Feline Coronavirus Replicon System for Inhibitor Identification

Feline coronavirus causes feline infectious peritonitis a lethal disease killing cats worlwide. The Thiel and Tekes labs created a replicon system for drug screening which is itself non-infectious, and tested several compounds for their antiviral activity. They could indentify compounds that in isolation and combination could inhibit the replicon system at concentrations below which they cause cellular toxicity. They could replicate their findings with the replicon system with experiments using infectious virus. Their findings have been published in the article "An RNA replicon system to investigate promising inhibitors of feline coronavirus" in the Journal of Virology.

Feline infectious peritonitis (FIP) is a fatal feline disease, caused by a feline coronavirus (FCoV), namely feline infectious peritonitis virus (FIPV). We produced a baby hamster kidney 21 (BHK) cell line expressing a serotype I FCoV replicon RNA with a green fluorescent protein (GFP) reporter gene (BHK-F-Rep) and used it as an in vitro screening system to test different antiviral compounds. Two inhibitors of the FCoV main protease (Mpro), namely GC376 and Nirmatrelvir, as well as the nucleoside analog Remdesivir proved to be effective in inhibiting the replicon system. Different combinations of these compounds also proved to be potent inhibitors, having an additive effect when combined. Remdesivir, GC376, and Nirmatrelvir all have a 50% cytotoxic concentration (CC50) more than 200 times higher than their half-maximal inhibitory concentrations (IC50), making them important candidates for future in vivo studies as well as clinically implemented drug candidates. In addition, results were acquired with a virus infection system, where Felis catus whole fetus 4 (Fcwf-4) cells were infected with a previously described recombinant GFP-expressing FIPV (based on the laboratory-adapted serotype I FIPV strain Black) and treated with the most promising compounds. Results acquired with the replicon system were comparable to the results acquired with the virus infection system, demonstrating that we successfully implemented the FCoV replicon system for antiviral screening. We expect that this system will greatly facilitate future screens for anti-FIPV compounds and provide a non-infectious system to study and evaluate drug-resistant mutations that may emerge in the FIPV genome.IMPORTANCEFIPV is of great significance in the cat population around the world, causing 0.3%-1.4% of feline deaths in veterinary practices (2). As there are neither effective preventive measures nor approved treatment options available, there is an urgent need to identify antiviral drugs against FIPV. Our FCoV replicon system provides a valuable tool for drug discovery in vitro. Due to the lack of cell culture systems for serotype I FCoVs (the serotype most prevalent in the feline population) (2), a different system is needed to study these viruses. A viral replicon system is a valuable tool for studying FCoVs. Overall, our results demonstrate the utility of the serotype I feline coronavirus replicon system for antiviral screening as well as to study this virus in general. We propose several compounds representing promising candidates for future clinical trials and ultimately with the potential to save cats suffering from FIP.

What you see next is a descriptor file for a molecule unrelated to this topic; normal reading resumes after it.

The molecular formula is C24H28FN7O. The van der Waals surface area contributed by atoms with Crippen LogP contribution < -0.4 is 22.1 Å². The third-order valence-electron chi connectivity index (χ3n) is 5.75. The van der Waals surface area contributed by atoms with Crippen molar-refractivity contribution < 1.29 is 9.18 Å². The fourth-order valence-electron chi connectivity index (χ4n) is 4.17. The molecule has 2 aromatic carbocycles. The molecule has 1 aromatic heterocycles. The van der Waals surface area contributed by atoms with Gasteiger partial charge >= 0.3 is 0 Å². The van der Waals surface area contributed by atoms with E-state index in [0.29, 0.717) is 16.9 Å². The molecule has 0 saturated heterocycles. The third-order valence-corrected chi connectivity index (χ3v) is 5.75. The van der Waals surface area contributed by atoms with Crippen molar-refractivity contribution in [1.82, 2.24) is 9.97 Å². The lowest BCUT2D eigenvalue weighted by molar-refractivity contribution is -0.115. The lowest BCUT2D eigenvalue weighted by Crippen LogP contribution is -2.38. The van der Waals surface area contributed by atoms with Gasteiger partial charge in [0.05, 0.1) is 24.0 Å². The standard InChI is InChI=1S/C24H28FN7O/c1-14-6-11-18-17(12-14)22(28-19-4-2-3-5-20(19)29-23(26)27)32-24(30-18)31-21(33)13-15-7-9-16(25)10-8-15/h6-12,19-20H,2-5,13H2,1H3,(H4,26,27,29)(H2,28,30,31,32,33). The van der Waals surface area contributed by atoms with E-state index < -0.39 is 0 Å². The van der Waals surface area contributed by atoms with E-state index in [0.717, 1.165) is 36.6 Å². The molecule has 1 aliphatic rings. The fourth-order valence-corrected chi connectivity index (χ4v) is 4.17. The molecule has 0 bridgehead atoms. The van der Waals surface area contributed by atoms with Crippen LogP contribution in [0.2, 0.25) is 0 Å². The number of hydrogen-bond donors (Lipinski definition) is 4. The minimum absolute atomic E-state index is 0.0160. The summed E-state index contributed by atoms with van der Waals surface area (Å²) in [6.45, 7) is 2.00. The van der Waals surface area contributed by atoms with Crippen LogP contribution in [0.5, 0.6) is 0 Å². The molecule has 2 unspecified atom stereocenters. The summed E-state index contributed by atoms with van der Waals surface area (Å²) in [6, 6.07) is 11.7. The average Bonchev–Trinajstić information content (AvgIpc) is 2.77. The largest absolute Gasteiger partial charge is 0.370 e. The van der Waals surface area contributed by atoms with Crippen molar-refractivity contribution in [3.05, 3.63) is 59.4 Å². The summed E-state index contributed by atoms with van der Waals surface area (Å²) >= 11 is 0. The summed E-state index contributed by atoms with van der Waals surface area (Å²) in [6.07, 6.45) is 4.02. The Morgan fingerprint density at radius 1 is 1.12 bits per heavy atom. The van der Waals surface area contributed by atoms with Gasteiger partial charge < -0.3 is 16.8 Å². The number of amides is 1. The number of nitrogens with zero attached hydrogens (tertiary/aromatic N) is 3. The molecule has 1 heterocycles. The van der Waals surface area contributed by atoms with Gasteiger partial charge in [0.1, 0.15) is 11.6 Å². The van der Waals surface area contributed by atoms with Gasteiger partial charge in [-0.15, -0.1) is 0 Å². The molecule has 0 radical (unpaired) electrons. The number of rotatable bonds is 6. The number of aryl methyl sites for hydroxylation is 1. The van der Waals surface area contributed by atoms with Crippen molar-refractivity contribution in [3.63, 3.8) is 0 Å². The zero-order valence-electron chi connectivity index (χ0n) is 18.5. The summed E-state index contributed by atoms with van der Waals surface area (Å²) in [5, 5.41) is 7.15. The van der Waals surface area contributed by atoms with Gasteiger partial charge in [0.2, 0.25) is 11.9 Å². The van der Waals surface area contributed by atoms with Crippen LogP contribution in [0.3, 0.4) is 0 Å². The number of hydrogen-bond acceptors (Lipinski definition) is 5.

Read the Publication in the Journal of Virology (Open Access)

Website Thiel Lab

Abstract, figure and title from Schmied et al (2024) J Virol published under a CC BY 4.0 license.